about, is a culture of violence. because the same gun laws are there in canada right now and switzerland, per capita, and yet you don't have the same incidents. we have a culture which has somehow accepted the psychosis of our collective conscience as normal. we call it normal because it happens every two months. >> anyone who says they want this particular assault weapon, this murder weapon, this military grade rifle, anyone who says that want that -- >> i would question their sanity. >> i have been accused of being unpatriotic to america, anti-american. i have been accused of not understanding an american's right to bear arms under the second amendment. this has nothing to do with it. i don't mind americans having a firearm at home to defend themselves. this is a weapon of mass slaughter. >> it takes 20 minutes to load one and half the time you miss. the second amendment didn't take
into account assault weapons. the fact that you can buy them through the secondary market or load up on ammunition through the internet. so we're living in a culture that accepts this as normal. what we need, forget right now trying to prove him wrong because he's only going to get more belligerent. what we need to ask ourselves is what is the solution? the solution is this kind of town hall meeting across the country and then people taking action and going to their legislators and saying we want these laws changed. otherwise it's not going to happen. >> i'll come to you after the break. remember, you can call and send a question on twitter. we're getting a huge reaction, and not everyone agrees with what i believe on this, but many do, too. we'll talk after the break.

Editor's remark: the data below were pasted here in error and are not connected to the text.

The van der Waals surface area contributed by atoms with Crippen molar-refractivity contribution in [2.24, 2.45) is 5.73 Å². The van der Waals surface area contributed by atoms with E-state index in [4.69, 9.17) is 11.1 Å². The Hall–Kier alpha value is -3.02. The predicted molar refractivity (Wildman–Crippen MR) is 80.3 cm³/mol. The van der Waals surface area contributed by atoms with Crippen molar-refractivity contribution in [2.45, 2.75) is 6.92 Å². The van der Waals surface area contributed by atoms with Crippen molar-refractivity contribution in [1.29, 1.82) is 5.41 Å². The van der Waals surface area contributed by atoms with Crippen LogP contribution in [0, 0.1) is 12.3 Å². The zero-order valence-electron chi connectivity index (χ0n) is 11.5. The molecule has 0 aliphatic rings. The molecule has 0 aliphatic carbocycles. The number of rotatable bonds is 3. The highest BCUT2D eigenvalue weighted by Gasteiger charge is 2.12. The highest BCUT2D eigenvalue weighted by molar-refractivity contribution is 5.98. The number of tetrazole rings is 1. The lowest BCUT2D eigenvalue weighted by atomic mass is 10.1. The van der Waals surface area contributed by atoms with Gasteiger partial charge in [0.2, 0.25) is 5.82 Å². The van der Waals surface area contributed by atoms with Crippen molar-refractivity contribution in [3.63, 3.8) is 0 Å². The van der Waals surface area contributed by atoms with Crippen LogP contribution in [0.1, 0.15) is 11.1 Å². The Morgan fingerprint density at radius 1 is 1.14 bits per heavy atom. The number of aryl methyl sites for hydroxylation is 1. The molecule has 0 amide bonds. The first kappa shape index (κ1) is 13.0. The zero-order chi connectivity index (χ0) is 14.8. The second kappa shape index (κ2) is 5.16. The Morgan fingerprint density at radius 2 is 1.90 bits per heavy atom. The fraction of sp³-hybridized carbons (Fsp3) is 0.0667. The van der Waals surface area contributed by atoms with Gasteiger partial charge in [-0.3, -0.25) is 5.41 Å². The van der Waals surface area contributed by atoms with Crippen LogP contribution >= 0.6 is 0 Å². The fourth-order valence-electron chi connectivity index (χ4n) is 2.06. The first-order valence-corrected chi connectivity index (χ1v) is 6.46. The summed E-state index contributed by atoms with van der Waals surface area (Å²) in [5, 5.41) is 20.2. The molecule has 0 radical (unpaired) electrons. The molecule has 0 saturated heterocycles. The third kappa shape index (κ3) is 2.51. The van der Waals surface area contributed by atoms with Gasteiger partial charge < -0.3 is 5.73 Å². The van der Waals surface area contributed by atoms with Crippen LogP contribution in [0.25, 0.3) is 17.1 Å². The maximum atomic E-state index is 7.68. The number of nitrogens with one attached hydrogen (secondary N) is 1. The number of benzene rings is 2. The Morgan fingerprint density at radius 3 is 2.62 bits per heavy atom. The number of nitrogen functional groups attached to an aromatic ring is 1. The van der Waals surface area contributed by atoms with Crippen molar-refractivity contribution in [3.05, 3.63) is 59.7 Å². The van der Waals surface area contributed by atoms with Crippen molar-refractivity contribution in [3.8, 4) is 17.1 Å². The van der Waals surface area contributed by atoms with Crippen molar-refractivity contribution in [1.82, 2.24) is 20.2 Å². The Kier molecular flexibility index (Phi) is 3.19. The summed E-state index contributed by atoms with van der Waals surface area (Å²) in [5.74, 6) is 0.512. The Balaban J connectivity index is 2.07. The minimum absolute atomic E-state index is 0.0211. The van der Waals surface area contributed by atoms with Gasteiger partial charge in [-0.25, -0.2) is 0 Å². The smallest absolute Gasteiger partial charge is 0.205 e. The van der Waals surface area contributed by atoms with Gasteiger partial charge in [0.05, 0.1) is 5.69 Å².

tragedy, gun sales are soaring across america, especially for weapons like the ar-15 that was used. back to my studio guests. people get driven to believe that they have to protect themselves, that that's why they have to be armed. every time one of these shootings happens, more and more americans buy more guns and it sort of proliferates. it says people should be trained for these, right? >> of course. what you're making me think about that i have not heard people talking about are cit police officers. crisis intervention team police officers who are trained to deal with mental illness. the problem is not mental illness. president obama, tom ridge talked about our mental health care system failing us. and that's the problem. it's not the mentally ill people who are dangerous. it's the system that's leaving them to fall through the cracks, not get into treatment, not evaluate and build relationships with them so we can keep them --